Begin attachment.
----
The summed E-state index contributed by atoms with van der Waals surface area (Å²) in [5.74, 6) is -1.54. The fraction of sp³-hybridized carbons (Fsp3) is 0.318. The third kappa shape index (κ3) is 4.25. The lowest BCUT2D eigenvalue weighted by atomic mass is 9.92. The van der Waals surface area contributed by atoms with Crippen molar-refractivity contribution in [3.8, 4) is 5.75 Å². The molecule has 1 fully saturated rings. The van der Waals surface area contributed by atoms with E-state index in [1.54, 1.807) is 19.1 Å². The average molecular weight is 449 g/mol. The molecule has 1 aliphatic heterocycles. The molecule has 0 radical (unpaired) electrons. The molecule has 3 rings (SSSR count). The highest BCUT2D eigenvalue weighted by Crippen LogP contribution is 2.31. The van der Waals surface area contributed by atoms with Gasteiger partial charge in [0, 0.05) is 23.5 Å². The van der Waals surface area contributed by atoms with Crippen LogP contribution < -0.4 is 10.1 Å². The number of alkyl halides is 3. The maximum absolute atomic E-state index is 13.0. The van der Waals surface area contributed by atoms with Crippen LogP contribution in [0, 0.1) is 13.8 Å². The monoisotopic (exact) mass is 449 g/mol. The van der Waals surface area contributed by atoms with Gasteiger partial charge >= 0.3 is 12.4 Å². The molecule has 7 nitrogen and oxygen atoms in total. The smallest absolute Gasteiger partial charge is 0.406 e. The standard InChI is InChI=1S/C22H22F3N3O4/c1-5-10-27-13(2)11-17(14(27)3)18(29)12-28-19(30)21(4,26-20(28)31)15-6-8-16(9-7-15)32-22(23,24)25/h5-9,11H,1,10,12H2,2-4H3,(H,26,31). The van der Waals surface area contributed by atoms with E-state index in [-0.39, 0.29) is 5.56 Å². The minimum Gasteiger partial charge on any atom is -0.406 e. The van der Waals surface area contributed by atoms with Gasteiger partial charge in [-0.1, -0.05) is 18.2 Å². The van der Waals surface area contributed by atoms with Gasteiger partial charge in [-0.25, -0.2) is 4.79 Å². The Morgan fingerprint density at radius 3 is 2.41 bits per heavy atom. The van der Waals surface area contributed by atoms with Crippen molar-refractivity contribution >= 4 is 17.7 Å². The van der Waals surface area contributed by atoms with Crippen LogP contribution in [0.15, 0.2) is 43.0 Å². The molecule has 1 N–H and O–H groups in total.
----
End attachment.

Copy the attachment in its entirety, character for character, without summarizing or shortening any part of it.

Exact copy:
The summed E-state index contributed by atoms with van der Waals surface area (Å²) in [5.74, 6) is -1.54. The fraction of sp³-hybridized carbons (Fsp3) is 0.318. The third kappa shape index (κ3) is 4.25. The lowest BCUT2D eigenvalue weighted by atomic mass is 9.92. The van der Waals surface area contributed by atoms with Crippen molar-refractivity contribution in [3.8, 4) is 5.75 Å². The molecule has 1 fully saturated rings. The van der Waals surface area contributed by atoms with E-state index in [1.54, 1.807) is 19.1 Å². The average molecular weight is 449 g/mol. The molecule has 1 aliphatic heterocycles. The molecule has 0 radical (unpaired) electrons. The molecule has 3 rings (SSSR count). The highest BCUT2D eigenvalue weighted by Crippen LogP contribution is 2.31. The van der Waals surface area contributed by atoms with Gasteiger partial charge in [0, 0.05) is 23.5 Å². The van der Waals surface area contributed by atoms with Crippen LogP contribution < -0.4 is 10.1 Å². The number of alkyl halides is 3. The maximum absolute atomic E-state index is 13.0. The van der Waals surface area contributed by atoms with Crippen LogP contribution in [0, 0.1) is 13.8 Å². The monoisotopic (exact) mass is 449 g/mol. The van der Waals surface area contributed by atoms with Gasteiger partial charge >= 0.3 is 12.4 Å². The molecule has 7 nitrogen and oxygen atoms in total. The smallest absolute Gasteiger partial charge is 0.406 e. The standard InChI is InChI=1S/C22H22F3N3O4/c1-5-10-27-13(2)11-17(14(27)3)18(29)12-28-19(30)21(4,26-20(28)31)15-6-8-16(9-7-15)32-22(23,24)25/h5-9,11H,1,10,12H2,2-4H3,(H,26,31). The van der Waals surface area contributed by atoms with E-state index in [-0.39, 0.29) is 5.56 Å². The minimum Gasteiger partial charge on any atom is -0.406 e. The van der Waals surface area contributed by atoms with Gasteiger partial charge in [-0.1, -0.05) is 18.2 Å². The van der Waals surface area contributed by atoms with Gasteiger partial charge in [-0.25, -0.2) is 4.79 Å². The Morgan fingerprint density at radius 3 is 2.41 bits per heavy atom. The van der Waals surface area contributed by atoms with Crippen molar-refractivity contribution >= 4 is 17.7 Å². The van der Waals surface area contributed by atoms with Crippen LogP contribution in [0.15, 0.2) is 43.0 Å². The molecule has 1 N–H and O–H groups in total.